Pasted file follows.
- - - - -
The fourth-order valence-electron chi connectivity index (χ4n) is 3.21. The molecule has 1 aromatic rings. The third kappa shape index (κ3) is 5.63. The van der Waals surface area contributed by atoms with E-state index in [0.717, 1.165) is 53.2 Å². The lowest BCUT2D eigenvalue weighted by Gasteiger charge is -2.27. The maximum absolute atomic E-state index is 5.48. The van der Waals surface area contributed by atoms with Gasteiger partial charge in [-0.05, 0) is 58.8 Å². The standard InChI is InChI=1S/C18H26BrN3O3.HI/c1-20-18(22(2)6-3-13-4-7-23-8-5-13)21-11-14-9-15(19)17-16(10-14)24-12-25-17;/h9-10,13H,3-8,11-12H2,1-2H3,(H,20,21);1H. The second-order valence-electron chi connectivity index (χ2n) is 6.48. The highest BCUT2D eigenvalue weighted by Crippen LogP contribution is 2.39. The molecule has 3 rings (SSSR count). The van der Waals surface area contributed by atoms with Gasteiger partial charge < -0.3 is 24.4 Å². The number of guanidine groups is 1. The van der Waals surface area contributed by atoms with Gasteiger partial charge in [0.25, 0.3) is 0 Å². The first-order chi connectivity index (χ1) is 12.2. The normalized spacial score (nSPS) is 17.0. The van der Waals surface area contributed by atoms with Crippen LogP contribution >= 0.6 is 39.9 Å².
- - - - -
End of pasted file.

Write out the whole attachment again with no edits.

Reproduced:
The fourth-order valence-electron chi connectivity index (χ4n) is 3.21. The molecule has 1 aromatic rings. The third kappa shape index (κ3) is 5.63. The van der Waals surface area contributed by atoms with E-state index in [0.717, 1.165) is 53.2 Å². The lowest BCUT2D eigenvalue weighted by Gasteiger charge is -2.27. The maximum absolute atomic E-state index is 5.48. The van der Waals surface area contributed by atoms with Gasteiger partial charge in [-0.05, 0) is 58.8 Å². The standard InChI is InChI=1S/C18H26BrN3O3.HI/c1-20-18(22(2)6-3-13-4-7-23-8-5-13)21-11-14-9-15(19)17-16(10-14)24-12-25-17;/h9-10,13H,3-8,11-12H2,1-2H3,(H,20,21);1H. The second-order valence-electron chi connectivity index (χ2n) is 6.48. The highest BCUT2D eigenvalue weighted by Crippen LogP contribution is 2.39. The molecule has 3 rings (SSSR count). The van der Waals surface area contributed by atoms with Gasteiger partial charge < -0.3 is 24.4 Å². The number of guanidine groups is 1. The van der Waals surface area contributed by atoms with Gasteiger partial charge in [0.25, 0.3) is 0 Å². The first-order chi connectivity index (χ1) is 12.2. The normalized spacial score (nSPS) is 17.0. The van der Waals surface area contributed by atoms with Crippen LogP contribution >= 0.6 is 39.9 Å².